a measure of weight = about 0.45 grams (or
0.016 ounces). The word, itself, means a
single “grape”; thus, it was used for
(barrel): a measure of liquid volume still
used to measure petroleum, although
today's Joe Six-Pack doesn’t know how much
“one barrel” is except that it probably
looks like a barrel. In old Neapolitan
usage, one barile contained 60 caraffe.
was about 0.72 liters (about ¾ of a
quart). (Today's 1 barrel of oil = ca. 160
liters = ca. 42 US gallons/ca. 35 imperial
gallons. And it depends on the brewery,
but Joe's surname in the metric system is
about two liters.)
A maritime unit for tonnage of vessels. It
was based on the botte, a wine container.
Roughly, one botte = about 500
liters; it contained 12 barili
(see above). For purposes of measuring
wine or vegetable oil, two botti
(i.e. 1000 liters) made up one carro
(wagon). One botte was subdivided
into the salma and the staio
in the same way as English measurement
still speaks of gallons being divided into
quarts and pints. One salma
was ca. 160 liters and, itself, was
subdivided into 16 staia.
(arm): Unit of linear measurement = about
half a meter. There was also a longer
maritime braccio equal to ca. 1.6
(mile): a Neapolitan mile was 1,000 paces;
that is, 7000 palms or about 1850 meters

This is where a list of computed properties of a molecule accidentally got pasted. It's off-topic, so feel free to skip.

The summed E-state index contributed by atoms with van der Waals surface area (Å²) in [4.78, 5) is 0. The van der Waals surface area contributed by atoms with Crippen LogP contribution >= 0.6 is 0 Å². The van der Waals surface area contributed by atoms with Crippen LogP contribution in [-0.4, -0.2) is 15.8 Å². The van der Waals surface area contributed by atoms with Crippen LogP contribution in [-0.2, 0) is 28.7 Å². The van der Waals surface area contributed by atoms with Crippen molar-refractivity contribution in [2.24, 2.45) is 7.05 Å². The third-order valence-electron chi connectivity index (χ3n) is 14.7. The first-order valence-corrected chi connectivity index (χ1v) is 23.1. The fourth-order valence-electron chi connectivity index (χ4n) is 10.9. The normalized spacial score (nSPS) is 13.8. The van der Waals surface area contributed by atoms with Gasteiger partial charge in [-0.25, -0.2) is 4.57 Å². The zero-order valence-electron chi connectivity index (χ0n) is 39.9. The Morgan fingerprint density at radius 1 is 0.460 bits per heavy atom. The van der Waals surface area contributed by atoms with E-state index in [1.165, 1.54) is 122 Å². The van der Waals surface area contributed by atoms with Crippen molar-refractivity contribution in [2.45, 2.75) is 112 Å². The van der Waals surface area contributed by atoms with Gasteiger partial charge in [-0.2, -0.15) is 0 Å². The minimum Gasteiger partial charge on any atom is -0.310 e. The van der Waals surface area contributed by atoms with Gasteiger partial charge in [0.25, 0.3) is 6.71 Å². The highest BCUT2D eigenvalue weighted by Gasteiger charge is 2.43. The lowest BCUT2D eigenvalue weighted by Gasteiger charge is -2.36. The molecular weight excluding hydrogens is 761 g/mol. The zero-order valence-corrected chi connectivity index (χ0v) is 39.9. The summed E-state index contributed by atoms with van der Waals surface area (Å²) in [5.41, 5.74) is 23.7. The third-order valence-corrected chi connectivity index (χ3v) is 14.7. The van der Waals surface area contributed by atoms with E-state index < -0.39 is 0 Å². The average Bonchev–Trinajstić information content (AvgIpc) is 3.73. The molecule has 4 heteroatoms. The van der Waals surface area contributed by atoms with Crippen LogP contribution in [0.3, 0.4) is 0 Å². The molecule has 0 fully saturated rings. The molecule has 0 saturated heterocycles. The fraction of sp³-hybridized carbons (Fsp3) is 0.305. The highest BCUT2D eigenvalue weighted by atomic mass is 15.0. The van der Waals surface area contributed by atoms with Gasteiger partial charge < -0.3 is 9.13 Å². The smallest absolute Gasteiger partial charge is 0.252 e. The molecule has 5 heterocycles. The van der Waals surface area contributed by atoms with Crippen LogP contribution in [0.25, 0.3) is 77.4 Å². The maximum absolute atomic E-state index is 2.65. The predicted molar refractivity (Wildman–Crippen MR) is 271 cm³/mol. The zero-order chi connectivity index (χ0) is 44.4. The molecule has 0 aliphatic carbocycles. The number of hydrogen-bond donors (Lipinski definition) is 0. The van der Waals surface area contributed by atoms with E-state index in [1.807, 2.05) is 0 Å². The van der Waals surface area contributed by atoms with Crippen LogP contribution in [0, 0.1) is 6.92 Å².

(ca. 6,070 feet, curiously close to the
English nautical mile of 6,076 feet).
(league): not common in Naples, but if
found it probably referred to the Spanish
ca. 2.6 miles. The unit was abolished in
the Spanish empire (which Naples was part
of) in 1568.
The standard unit of linear measurement in
commerce (measuring textiles, for example)
and construction. It was just over 2
meters and was divided into 8 palmi
Unit of heavier weight common in maritime
usage = about 90 kilograms (almost 200
pounds). It was divided into rotoli
(plural of rotolo, see below).
(pound and ounce): Units of weight. There
were 12 ounces in the pound. The
subdivision of the ounce was the trappeso.
The pace. A unit of linear measurement =
about 7 “palms” (above); i.e., just under
2 meters. There was an older maritime passo,
Foot. Approx. one English foot or 1/3 of a
Unit of weight, somewhat lighter than 1
kilogram or a bit more than 2 pounds.
A unit of measure for dry volume such as
grain = ca. 55 liters (about one and
The smallest unit of weight in the old
Neapolitan system and defined as the
1/1000 part of a rotolo or 1/20 of the acino.
These were silver and gold coins minted
for the monarch, Charles of Anjou,
starting in 1278 in Naples at the
beginning of the Angevin (from Anjou)
dynasty. The coin was called a “carlino, ”
a diminutive of Carlo/Charles. The
used by the Bourbons in the 18th and 19th
centuries was one-tenth of a ducato.
Smaller coins than the carlino
were the tarì, grano,
These were silver or bronze. At the time
of the unification of Italy (1861), the
Neapolitan ducat was the unit used to
convert to the new Italian currency. The
exchange was 4.25 lira to 1 ducat. (Very
roughly, that would be a unit of about 10